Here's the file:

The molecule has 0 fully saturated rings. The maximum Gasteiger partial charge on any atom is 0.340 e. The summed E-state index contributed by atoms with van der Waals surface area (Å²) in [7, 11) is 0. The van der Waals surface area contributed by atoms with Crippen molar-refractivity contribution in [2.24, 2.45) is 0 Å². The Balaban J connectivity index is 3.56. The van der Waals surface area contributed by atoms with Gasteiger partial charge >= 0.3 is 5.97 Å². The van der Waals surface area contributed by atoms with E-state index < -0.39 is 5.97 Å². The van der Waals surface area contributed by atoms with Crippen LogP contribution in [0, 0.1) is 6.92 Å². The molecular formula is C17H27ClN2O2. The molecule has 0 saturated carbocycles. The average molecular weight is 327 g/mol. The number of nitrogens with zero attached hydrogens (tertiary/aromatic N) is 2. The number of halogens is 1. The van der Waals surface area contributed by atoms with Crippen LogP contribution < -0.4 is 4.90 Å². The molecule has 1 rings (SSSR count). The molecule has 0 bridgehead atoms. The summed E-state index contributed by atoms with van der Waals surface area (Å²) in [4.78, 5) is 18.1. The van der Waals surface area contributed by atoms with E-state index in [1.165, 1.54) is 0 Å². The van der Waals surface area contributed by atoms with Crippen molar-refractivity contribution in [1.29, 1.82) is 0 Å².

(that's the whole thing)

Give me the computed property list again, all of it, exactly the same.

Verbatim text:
The molecule has 0 fully saturated rings. The maximum Gasteiger partial charge on any atom is 0.340 e. The summed E-state index contributed by atoms with van der Waals surface area (Å²) in [7, 11) is 0. The van der Waals surface area contributed by atoms with Crippen molar-refractivity contribution in [2.24, 2.45) is 0 Å². The Balaban J connectivity index is 3.56. The van der Waals surface area contributed by atoms with Gasteiger partial charge >= 0.3 is 5.97 Å². The van der Waals surface area contributed by atoms with E-state index < -0.39 is 5.97 Å². The van der Waals surface area contributed by atoms with Crippen LogP contribution in [0, 0.1) is 6.92 Å². The molecular formula is C17H27ClN2O2. The molecule has 0 saturated carbocycles. The average molecular weight is 327 g/mol. The number of nitrogens with zero attached hydrogens (tertiary/aromatic N) is 2. The number of halogens is 1. The van der Waals surface area contributed by atoms with Crippen LogP contribution < -0.4 is 4.90 Å². The molecule has 1 rings (SSSR count). The molecule has 0 bridgehead atoms. The summed E-state index contributed by atoms with van der Waals surface area (Å²) in [4.78, 5) is 18.1. The van der Waals surface area contributed by atoms with E-state index in [1.165, 1.54) is 0 Å². The van der Waals surface area contributed by atoms with Crippen molar-refractivity contribution in [1.29, 1.82) is 0 Å².